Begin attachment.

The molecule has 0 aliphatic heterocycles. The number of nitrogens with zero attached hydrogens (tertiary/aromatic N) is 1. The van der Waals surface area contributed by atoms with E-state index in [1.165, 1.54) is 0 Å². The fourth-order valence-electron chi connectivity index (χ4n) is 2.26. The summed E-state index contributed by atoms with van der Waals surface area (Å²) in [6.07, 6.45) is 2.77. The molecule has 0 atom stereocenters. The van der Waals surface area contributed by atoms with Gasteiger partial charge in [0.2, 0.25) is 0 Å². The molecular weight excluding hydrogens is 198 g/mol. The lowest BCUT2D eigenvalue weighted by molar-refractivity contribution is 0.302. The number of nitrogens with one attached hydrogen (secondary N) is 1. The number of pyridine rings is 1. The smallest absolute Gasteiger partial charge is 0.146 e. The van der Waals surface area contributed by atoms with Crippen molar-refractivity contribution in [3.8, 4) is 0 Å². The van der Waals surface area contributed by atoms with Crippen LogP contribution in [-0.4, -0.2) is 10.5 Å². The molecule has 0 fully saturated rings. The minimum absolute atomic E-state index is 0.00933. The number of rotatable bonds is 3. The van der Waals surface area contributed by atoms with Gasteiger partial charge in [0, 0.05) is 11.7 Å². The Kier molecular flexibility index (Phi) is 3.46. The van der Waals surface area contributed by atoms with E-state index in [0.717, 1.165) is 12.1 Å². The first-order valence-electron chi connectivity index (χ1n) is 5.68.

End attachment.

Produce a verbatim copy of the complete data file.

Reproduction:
The molecule has 0 aliphatic heterocycles. The number of nitrogens with zero attached hydrogens (tertiary/aromatic N) is 1. The van der Waals surface area contributed by atoms with E-state index in [1.165, 1.54) is 0 Å². The fourth-order valence-electron chi connectivity index (χ4n) is 2.26. The summed E-state index contributed by atoms with van der Waals surface area (Å²) in [6.07, 6.45) is 2.77. The molecule has 0 atom stereocenters. The van der Waals surface area contributed by atoms with Gasteiger partial charge in [0.2, 0.25) is 0 Å². The molecular weight excluding hydrogens is 198 g/mol. The lowest BCUT2D eigenvalue weighted by molar-refractivity contribution is 0.302. The number of nitrogens with one attached hydrogen (secondary N) is 1. The number of pyridine rings is 1. The smallest absolute Gasteiger partial charge is 0.146 e. The van der Waals surface area contributed by atoms with Crippen molar-refractivity contribution in [3.8, 4) is 0 Å². The van der Waals surface area contributed by atoms with Crippen LogP contribution in [-0.4, -0.2) is 10.5 Å². The molecule has 0 fully saturated rings. The minimum absolute atomic E-state index is 0.00933. The number of rotatable bonds is 3. The van der Waals surface area contributed by atoms with Gasteiger partial charge in [0, 0.05) is 11.7 Å². The Kier molecular flexibility index (Phi) is 3.46. The van der Waals surface area contributed by atoms with E-state index in [0.717, 1.165) is 12.1 Å². The first-order valence-electron chi connectivity index (χ1n) is 5.68.